I first learned about the Port of Siuslaw RV Park (prononced sy-YOO-slaw) when searching along the Oregon coast for campsites using Campendium with the “Public” filter on. It’s my favorite way to search for new campgrounds. We usually already know about the popular state parks, but are always on the lookout for previously unknown public parks – especially those that offer water view sites.
This city-run park may have been new to us, but is far from an unknown spot. We arrived on a Sunday afternoon in the pouring rain to find a half-empty campground. As the week progressed and we approached the busy Memorial Day holiday weekend, sites quickly filled, and by the time we left a week later, there was not an empty spot in the whole place.
The setup here is parking lot style, with the exception of one loop at the back of the campground in the grass. The sites in the middle of the lot are pull-thrus for bigger RVs, and there are also back-in sites across from the waterfront sites. I don’t think we would have bothered to stay here if not for the water view option since there are so many other campgrounds in the area. But overall, it was a nice park with very reasonable weekly rates – even for a full hook-up site with a water view. Also, they had a super clean laundry room with all working machines, which these days is like winning the lottery.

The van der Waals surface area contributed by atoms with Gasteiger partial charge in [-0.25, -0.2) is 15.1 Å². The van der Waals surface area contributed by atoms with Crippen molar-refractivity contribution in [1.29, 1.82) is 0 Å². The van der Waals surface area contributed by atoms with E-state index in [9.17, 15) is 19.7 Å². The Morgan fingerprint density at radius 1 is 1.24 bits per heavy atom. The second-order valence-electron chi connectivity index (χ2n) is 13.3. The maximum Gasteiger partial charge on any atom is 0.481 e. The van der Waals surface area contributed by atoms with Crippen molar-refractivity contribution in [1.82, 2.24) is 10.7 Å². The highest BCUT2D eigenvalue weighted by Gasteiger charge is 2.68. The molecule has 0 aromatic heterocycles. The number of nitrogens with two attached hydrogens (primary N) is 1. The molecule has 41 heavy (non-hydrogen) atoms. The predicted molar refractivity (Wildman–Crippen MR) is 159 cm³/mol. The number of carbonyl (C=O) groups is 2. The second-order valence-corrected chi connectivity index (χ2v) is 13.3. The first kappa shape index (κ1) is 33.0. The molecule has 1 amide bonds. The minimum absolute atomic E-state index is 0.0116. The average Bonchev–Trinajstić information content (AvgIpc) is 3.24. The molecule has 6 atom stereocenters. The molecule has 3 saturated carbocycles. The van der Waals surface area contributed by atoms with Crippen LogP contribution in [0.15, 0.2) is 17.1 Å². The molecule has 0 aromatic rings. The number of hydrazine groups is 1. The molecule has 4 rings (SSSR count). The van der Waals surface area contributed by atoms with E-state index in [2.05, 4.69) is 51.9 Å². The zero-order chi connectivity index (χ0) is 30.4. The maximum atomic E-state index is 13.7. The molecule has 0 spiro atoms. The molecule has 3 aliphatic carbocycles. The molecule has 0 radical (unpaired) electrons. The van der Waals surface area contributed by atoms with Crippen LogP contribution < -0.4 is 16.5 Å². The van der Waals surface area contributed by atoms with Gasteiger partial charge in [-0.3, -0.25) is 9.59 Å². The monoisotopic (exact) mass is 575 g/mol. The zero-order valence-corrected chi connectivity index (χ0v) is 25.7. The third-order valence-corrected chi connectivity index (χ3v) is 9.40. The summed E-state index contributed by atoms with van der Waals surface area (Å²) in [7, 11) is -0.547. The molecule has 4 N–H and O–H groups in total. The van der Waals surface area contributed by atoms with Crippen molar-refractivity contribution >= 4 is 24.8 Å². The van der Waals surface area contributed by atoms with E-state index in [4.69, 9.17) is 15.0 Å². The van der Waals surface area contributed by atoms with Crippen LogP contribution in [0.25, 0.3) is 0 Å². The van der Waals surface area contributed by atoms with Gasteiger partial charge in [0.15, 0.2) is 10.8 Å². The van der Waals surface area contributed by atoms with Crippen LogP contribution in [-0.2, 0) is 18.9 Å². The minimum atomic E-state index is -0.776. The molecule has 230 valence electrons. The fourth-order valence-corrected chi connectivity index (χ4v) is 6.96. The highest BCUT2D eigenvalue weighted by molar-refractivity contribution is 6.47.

Despite a number of rainy days and a cold wind that just won’t quit, we had an awesome week at the Port. Located along the Siuslaw River only one block from downtown Florence, it was a great spot to enjoy both the beauty of the river and the cute town only minutes from our door.
Florence is a tiny seaside town whose three-block main street has the requisite number of saltwater taffy and knickknack shops mixed in with coastal-themed galleries and restaurants offering up fresh from the sea eats. We walked around town a few times but didn’t visit any of them. No particular reason, I guess we just weren’t feeling it that week.
While there were a few things we didn’t do during our stay – like eating out or kayaking on the Siuslaw River – we did manage to get out for a few adventures during the week between rainstorms. First was a trip to the Heceta Head Lighthouse.